Detecting the effects of deceptive presidential advertisements in the spring of 2004

Kenneth Winneg, Kate Kenski, Kathleen Hall Jamieson

Research output: Contribution to journalArticlepeer-review

12 Scopus citations


Long before the political conventions of 2004, the Kerry and Bush campaigns and their surrogates were laying the groundwork for the fall campaign with heavy ad buys. Some of the assertions made on each side were misleading. Here we explore three misleading claims made on each side in the weeks following the effective end of the 2004 primary season and ask, Did they work? If so, with whom? Results from the National Annenberg Election Survey show that some of these misleading claims about George W. Bush and John Kerry were believed by a majority of citizens. Democrats were more likely to believe deceptive claims about Bush, whereas Republicans were more likely to embrace deceptive claims about Kerry. The claim that "George W. Bush favors sending American jobs overseas" gained traction in battleground states, even when demographic variables and party identification were taken into consideration.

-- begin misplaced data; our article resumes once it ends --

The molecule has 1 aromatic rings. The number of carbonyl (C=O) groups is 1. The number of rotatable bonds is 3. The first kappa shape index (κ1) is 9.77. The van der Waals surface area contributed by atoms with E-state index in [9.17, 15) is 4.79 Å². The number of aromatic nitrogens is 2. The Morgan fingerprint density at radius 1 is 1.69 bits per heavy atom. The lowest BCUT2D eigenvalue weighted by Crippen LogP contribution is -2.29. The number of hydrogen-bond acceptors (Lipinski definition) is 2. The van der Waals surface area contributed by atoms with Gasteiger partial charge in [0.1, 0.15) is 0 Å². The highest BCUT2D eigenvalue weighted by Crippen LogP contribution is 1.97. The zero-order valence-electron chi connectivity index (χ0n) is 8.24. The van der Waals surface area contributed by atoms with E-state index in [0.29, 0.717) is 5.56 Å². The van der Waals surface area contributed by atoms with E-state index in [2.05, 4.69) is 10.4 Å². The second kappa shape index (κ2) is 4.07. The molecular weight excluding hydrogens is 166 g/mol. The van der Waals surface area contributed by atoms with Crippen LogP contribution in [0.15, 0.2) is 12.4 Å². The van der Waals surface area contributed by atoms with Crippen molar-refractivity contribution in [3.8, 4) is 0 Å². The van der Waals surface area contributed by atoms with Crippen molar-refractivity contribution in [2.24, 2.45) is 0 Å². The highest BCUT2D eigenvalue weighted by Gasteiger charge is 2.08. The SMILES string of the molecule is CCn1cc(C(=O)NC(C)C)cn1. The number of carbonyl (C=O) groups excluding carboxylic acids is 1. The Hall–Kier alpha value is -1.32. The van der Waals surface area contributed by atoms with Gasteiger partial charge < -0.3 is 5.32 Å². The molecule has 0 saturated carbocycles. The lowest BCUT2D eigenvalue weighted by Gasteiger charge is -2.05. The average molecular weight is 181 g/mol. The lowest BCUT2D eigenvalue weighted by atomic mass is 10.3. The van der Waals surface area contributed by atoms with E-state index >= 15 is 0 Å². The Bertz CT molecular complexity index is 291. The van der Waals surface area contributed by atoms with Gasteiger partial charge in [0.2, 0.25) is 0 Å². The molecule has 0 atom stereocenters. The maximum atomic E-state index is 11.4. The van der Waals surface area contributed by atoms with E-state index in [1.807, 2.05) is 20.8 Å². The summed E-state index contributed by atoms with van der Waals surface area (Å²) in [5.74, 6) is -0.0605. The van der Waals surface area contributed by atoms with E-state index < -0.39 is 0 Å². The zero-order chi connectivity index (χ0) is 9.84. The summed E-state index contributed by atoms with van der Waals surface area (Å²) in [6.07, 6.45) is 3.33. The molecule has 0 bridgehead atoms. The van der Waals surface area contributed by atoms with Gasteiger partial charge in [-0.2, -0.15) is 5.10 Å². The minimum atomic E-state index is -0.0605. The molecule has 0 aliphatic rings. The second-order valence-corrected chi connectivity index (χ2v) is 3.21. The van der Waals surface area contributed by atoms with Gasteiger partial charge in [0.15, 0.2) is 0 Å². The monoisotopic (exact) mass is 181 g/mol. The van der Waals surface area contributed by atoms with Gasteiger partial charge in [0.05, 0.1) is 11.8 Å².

Original languageEnglish (US)
Pages (from-to)114-129
Number of pages16
JournalAmerican Behavioral Scientist
Issue number1
StatePublished - Sep 2005


  • Deception
  • General election
  • Party identification
  • Political advertising
  • Presidential ads

ASJC Scopus subject areas

  • Social Psychology
  • Cultural Studies
  • Education
  • Sociology and Political Science
  • Social Sciences(all)


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